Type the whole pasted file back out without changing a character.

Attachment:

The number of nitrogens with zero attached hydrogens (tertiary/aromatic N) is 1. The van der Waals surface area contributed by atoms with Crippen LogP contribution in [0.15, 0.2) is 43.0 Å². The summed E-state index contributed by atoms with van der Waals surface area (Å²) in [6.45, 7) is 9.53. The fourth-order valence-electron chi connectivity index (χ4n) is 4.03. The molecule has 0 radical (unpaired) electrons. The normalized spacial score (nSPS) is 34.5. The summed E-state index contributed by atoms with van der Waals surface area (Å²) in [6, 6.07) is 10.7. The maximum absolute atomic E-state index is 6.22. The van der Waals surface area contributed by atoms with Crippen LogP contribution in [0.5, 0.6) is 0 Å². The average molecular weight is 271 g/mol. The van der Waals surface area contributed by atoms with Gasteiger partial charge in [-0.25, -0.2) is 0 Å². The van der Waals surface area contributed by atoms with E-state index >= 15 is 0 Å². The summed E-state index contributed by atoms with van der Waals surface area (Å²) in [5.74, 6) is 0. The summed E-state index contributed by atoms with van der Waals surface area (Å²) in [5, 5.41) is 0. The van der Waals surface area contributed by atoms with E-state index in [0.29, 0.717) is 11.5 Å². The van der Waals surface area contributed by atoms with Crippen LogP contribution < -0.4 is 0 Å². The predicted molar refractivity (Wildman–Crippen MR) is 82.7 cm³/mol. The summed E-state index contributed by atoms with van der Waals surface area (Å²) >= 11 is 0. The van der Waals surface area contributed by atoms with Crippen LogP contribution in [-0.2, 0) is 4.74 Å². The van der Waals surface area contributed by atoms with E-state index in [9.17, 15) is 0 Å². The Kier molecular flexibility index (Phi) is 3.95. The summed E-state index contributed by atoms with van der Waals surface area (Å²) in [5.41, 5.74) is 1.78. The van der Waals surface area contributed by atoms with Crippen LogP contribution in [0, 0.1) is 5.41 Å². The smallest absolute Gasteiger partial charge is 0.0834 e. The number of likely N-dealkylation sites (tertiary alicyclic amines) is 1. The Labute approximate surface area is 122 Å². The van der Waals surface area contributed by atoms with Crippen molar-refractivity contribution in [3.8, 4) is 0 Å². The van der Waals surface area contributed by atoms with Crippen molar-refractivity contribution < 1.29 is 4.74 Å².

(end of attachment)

The number of nitrogens with zero attached hydrogens (tertiary/aromatic N) is 1. The van der Waals surface area contributed by atoms with Crippen LogP contribution in [0.15, 0.2) is 43.0 Å². The summed E-state index contributed by atoms with van der Waals surface area (Å²) in [6.45, 7) is 9.53. The fourth-order valence-electron chi connectivity index (χ4n) is 4.03. The molecule has 0 radical (unpaired) electrons. The normalized spacial score (nSPS) is 34.5. The summed E-state index contributed by atoms with van der Waals surface area (Å²) in [6, 6.07) is 10.7. The maximum absolute atomic E-state index is 6.22. The van der Waals surface area contributed by atoms with Crippen LogP contribution in [0.5, 0.6) is 0 Å². The average molecular weight is 271 g/mol. The van der Waals surface area contributed by atoms with Gasteiger partial charge in [-0.25, -0.2) is 0 Å². The van der Waals surface area contributed by atoms with E-state index >= 15 is 0 Å². The summed E-state index contributed by atoms with van der Waals surface area (Å²) in [5.74, 6) is 0. The summed E-state index contributed by atoms with van der Waals surface area (Å²) in [5, 5.41) is 0. The van der Waals surface area contributed by atoms with E-state index in [0.29, 0.717) is 11.5 Å². The van der Waals surface area contributed by atoms with Crippen LogP contribution < -0.4 is 0 Å². The predicted molar refractivity (Wildman–Crippen MR) is 82.7 cm³/mol. The summed E-state index contributed by atoms with van der Waals surface area (Å²) >= 11 is 0. The van der Waals surface area contributed by atoms with Crippen LogP contribution in [-0.2, 0) is 4.74 Å². The van der Waals surface area contributed by atoms with E-state index in [9.17, 15) is 0 Å². The Kier molecular flexibility index (Phi) is 3.95. The summed E-state index contributed by atoms with van der Waals surface area (Å²) in [5.41, 5.74) is 1.78. The van der Waals surface area contributed by atoms with Crippen LogP contribution in [0, 0.1) is 5.41 Å². The smallest absolute Gasteiger partial charge is 0.0834 e. The number of likely N-dealkylation sites (tertiary alicyclic amines) is 1. The Labute approximate surface area is 122 Å². The van der Waals surface area contributed by atoms with Crippen molar-refractivity contribution in [3.8, 4) is 0 Å². The van der Waals surface area contributed by atoms with Crippen molar-refractivity contribution < 1.29 is 4.74 Å².